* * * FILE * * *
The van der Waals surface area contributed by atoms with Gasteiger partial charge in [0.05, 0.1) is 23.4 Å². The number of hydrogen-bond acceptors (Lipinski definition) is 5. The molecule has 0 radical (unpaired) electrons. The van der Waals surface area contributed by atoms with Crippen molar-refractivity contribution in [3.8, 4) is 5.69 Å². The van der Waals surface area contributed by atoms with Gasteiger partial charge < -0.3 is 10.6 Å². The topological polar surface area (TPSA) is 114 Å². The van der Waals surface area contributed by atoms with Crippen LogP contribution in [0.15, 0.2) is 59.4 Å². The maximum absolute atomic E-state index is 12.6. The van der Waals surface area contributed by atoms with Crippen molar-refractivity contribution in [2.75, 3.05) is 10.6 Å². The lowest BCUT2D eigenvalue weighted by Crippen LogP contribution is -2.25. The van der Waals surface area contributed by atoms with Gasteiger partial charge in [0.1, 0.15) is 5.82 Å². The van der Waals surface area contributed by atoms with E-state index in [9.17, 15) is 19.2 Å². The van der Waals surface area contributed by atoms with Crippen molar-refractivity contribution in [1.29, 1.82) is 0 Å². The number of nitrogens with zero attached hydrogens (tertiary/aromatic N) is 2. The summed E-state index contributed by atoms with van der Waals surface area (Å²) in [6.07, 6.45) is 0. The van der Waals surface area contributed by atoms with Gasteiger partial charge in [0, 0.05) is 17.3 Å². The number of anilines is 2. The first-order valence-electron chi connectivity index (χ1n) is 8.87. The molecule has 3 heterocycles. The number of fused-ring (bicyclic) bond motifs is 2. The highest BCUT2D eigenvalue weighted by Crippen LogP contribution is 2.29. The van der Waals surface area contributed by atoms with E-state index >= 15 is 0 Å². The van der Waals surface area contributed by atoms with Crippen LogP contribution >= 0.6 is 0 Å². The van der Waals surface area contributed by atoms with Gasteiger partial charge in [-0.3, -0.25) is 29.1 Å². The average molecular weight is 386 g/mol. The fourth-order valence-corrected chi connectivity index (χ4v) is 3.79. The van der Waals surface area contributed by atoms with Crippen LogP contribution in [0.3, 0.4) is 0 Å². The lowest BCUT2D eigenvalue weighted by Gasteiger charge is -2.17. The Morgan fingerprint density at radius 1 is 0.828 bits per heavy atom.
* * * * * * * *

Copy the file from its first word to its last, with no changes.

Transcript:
The van der Waals surface area contributed by atoms with Gasteiger partial charge in [0.05, 0.1) is 23.4 Å². The number of hydrogen-bond acceptors (Lipinski definition) is 5. The molecule has 0 radical (unpaired) electrons. The van der Waals surface area contributed by atoms with Crippen molar-refractivity contribution in [3.8, 4) is 5.69 Å². The van der Waals surface area contributed by atoms with Gasteiger partial charge < -0.3 is 10.6 Å². The topological polar surface area (TPSA) is 114 Å². The van der Waals surface area contributed by atoms with Crippen LogP contribution in [0.15, 0.2) is 59.4 Å². The maximum absolute atomic E-state index is 12.6. The van der Waals surface area contributed by atoms with Crippen molar-refractivity contribution in [2.75, 3.05) is 10.6 Å². The lowest BCUT2D eigenvalue weighted by Crippen LogP contribution is -2.25. The van der Waals surface area contributed by atoms with Gasteiger partial charge in [0.1, 0.15) is 5.82 Å². The van der Waals surface area contributed by atoms with E-state index in [9.17, 15) is 19.2 Å². The van der Waals surface area contributed by atoms with Crippen molar-refractivity contribution in [1.29, 1.82) is 0 Å². The number of nitrogens with zero attached hydrogens (tertiary/aromatic N) is 2. The summed E-state index contributed by atoms with van der Waals surface area (Å²) in [6.07, 6.45) is 0. The van der Waals surface area contributed by atoms with Gasteiger partial charge in [0, 0.05) is 17.3 Å². The number of anilines is 2. The first-order valence-electron chi connectivity index (χ1n) is 8.87. The molecule has 3 heterocycles. The number of fused-ring (bicyclic) bond motifs is 2. The highest BCUT2D eigenvalue weighted by Crippen LogP contribution is 2.29. The van der Waals surface area contributed by atoms with E-state index >= 15 is 0 Å². The van der Waals surface area contributed by atoms with Crippen LogP contribution >= 0.6 is 0 Å². The van der Waals surface area contributed by atoms with Gasteiger partial charge in [-0.3, -0.25) is 29.1 Å². The average molecular weight is 386 g/mol. The fourth-order valence-corrected chi connectivity index (χ4v) is 3.79. The van der Waals surface area contributed by atoms with Crippen LogP contribution in [0.3, 0.4) is 0 Å². The lowest BCUT2D eigenvalue weighted by Gasteiger charge is -2.17. The Morgan fingerprint density at radius 1 is 0.828 bits per heavy atom.